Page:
The Flat Coated Retriever was developed in the late 18th Century. Due to the advancement and efficiency of shotguns, hunters found they had a need for an efficient retrieving dog to retrieve their game. To develop a dog to meet their requirements they experimented with the crossing of different breeds. Sheepdogs were used for their trainability, Spaniels for hunting skills, Water dogs for retrieving wildfowl and Setters for their keen nose.
The founder of the modern Flat Coat, Mr. S. E. Shirley, (born in 1844 and founder of the Kennel Club of England) used a proportion of these with the St. Johns Water Dog, also known as the Lesser Labrador or the small Newfoundland. The Curly Coat Retriever appeared to branch off at about this time, leaving what were then called Wavy-coats as a more or less pure breed. The Wavy-coat, however, was a reference used rather loosely, as for a time it appeared to cover several different types.
Flat Coated Retrievers will usually live up to eight years of age, but given a loving home and the right food can live up to ten years.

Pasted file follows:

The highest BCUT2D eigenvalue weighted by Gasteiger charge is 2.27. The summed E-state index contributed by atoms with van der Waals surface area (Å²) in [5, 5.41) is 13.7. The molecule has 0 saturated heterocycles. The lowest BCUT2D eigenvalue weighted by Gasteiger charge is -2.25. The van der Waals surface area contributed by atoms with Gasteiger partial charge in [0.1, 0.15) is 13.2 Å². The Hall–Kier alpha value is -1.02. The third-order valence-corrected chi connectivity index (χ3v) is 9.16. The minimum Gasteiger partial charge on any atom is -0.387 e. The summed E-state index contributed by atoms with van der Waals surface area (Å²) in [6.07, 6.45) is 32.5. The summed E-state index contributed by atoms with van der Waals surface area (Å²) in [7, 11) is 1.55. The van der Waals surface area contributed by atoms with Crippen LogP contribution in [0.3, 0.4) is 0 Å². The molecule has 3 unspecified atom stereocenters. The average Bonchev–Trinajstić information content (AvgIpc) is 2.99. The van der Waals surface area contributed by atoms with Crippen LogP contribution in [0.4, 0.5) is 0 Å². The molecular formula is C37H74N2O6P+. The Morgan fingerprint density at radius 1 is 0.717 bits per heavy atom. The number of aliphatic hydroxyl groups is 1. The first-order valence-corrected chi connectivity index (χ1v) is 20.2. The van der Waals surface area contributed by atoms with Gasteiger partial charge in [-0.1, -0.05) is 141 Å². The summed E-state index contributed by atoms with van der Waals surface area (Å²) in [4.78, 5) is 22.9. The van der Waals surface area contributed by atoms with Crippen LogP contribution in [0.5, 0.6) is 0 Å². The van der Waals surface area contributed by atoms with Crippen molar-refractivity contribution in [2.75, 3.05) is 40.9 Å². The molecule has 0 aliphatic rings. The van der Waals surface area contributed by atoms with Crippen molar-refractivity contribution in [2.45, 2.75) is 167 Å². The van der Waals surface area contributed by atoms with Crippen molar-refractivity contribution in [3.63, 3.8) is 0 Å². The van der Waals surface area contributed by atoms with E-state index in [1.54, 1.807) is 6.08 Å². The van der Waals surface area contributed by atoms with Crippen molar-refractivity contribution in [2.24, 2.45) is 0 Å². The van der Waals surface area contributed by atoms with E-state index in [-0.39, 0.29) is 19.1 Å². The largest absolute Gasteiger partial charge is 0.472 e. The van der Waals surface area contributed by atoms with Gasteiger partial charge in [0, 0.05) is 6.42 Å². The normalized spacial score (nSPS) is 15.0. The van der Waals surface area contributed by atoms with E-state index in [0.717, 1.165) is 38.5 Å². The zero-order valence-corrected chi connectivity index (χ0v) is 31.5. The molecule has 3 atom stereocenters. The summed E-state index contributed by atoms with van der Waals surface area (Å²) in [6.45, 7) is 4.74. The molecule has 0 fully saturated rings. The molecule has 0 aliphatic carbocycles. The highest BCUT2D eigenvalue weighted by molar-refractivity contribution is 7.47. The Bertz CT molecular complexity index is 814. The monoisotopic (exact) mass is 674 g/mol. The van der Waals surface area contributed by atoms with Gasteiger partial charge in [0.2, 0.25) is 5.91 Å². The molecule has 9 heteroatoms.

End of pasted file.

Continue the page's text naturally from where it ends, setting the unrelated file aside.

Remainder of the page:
Average size and weight
Healthy males usually weigh up to 38kg and reach 63cm in height, while the females should be about 26kg and stand about 58cm tall.
Breed personality, characteristics & temperament
The Flat Coated Retriever is described as the canine Peter Pan - It never grows up. It is always ready for fun and play even when advanced in years. It is a kind, sociable and loving animal and because of this is totally trustworthy with children. (Supervision should be undertaken with small children, however, as they can hurt a young puppy). Although it will bark if someone is around, it is definitely not a guard dog. It is firstly a companion, always requiring and sometimes demanding to be in the company of its owner.
Compatibility with other pets
Most Flat Coats are compatible with other pets, depending on the pet. Most will live in harmony with cats if they are trained to do so.
Every Flat Coated Retriever benefits from a daily walk, swim or run, however, it can survive if it only gets out about three times a week, but more often is better. A brush once a week ensures a healthy coat; some minor trimming especially around the feet and ears makes the dog look tidier.
Please take note
A Flat Coat is not the sort of dog that can be totally happy without human companionship. It is happiest when it is interacting with its owner, as it likes to be part of the action. Normal secure fencing is required for this breed, to keep it safe from traffic.
An active person who is prepared to have the dog around, either in the house or garden, to take it for walks, runs and swims. It is well suited to the family with children over seven years as younger children may be knocked over due to its exuberance when a puppy. Most breeders prefer to sell to families with children of an age that can be taught not to harm the puppy.
Click here for advice on adopting a rescue dog and finding a breeder. All information has been provided by the Kennel Club.